Renovated

Warehouse Square (pictured) recently underwent changes that include new benches, a bike rack and an information board as part of an effort by the city of Oxford to increase downtown’s walkability and encourage more citizens to use the space.

OXFORD — With COVID-19 restrictions easing around North Carolina, residents in Oxford will now have an opportunity to enjoy the renovations made to Currin Park and Old Wearhouse Square.

The renovations were spearheaded by Downtown Development Director Mary Yount in an effort to promote a more friendly, walkable environment in the city that allows residents to take in everything Oxford has to offer.

“We want to make [downtown] Oxford pedestrian-friendly,” Oxford Mayor Jackie Sergent said. “That includes places to sit, chat, relax and enjoy yourself — not just come, park, get what you need and drive away.”

Currin Park initially had a large holly tree at both entrances but Yount believed the hollies obscured too much of the area’s natural view, which in turn limited the amount of people who actually walked through the park.

The city cut down both hollies, and lights were strung up between the two buildings on each side of Currin Park. That’s also enabled residents to get a better view of the crepe myrtles that grow there.

Sergent said that the renovations to Currin Park have more than accomplished Yount’s goal for the area, as more people are now properly taking advantage of the area’s beauty during the daylight and nighttime hours.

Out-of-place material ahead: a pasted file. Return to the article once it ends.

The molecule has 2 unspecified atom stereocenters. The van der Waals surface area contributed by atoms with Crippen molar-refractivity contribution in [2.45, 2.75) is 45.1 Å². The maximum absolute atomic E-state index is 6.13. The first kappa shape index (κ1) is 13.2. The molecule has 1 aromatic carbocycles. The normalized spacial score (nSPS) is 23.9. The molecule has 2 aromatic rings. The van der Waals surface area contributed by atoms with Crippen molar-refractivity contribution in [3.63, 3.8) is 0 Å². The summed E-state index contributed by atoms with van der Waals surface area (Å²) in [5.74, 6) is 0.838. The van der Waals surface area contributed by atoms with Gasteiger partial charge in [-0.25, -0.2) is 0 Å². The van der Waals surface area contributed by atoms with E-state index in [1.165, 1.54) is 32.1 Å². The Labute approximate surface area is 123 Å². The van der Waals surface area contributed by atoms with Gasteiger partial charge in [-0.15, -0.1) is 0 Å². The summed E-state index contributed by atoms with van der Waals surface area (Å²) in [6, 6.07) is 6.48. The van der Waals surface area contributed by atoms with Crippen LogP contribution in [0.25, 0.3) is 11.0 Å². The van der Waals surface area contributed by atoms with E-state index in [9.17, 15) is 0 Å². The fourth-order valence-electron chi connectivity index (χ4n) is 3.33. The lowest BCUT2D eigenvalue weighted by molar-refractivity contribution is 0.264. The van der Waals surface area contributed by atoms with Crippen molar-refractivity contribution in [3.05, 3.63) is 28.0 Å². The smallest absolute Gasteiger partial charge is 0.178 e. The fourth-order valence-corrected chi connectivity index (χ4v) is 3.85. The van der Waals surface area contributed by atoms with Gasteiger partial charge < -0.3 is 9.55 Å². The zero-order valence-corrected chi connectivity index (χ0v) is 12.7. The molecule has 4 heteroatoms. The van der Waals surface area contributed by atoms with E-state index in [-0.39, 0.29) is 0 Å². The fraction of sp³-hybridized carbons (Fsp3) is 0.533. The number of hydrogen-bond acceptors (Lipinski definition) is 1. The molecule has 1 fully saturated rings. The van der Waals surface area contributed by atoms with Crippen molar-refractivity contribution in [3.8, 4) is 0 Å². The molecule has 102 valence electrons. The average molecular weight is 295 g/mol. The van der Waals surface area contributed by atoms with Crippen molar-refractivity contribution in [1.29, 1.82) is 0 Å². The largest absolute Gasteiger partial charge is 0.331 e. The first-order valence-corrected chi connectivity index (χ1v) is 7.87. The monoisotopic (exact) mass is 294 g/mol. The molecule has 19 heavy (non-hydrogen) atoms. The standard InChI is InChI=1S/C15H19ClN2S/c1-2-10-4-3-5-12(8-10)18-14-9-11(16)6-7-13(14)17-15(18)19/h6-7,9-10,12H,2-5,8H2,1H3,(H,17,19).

“People are now using that space,” Sergent said. “They can pick up their sandwiches from Strong Arm Baking and they can sit down on the walls and enjoy their sandwiches outside if there isn’t enough seating inside the building. The lights at night completely change a pedestrian’s desire to go through there. It was a very simple but dramatic change.”

For Warehouse Square, the city implemented a multitude of changes such as new benches, a bike rack and an information board that will allow pedestrians to gather information on any special events taking place in downtown Oxford.

Sergent believed that Warehouse Square was in need of a fresh start when it came to its scenery and plant life over the past several years, adding that early reception to the renovations in the space has already been positive.

“A local attorney who has an office on that lot called me and said that [Old Warehouse Square] looks so much better,” Sergent said. “The entire section was looking really bedraggled, so Mary worked to get two new benches and a concrete slab placed for each one of them amongst the crepe myrtles. Everything is remulched and it just looks nice.”

Sergent said that Downtown Oxford Economic Development Corp. has always strived to make the city an ideal location for people to gather. Even though the pandemic temporarily stymied that mission, Sergent is confident that those goals will be met once again now that people are becoming more comfortable with travelling outside.

There are currently no plans for similar renovations in downtown Oxford but Sergent is looking forward to seeing people interact with each other and enjoy the revamped Currin Park and Warehouse Square during the spring and summer months.

“We’re devoted to continuing to focus on making downtown as accessible and inviting to our community and the people around it as possible,” Sergent said.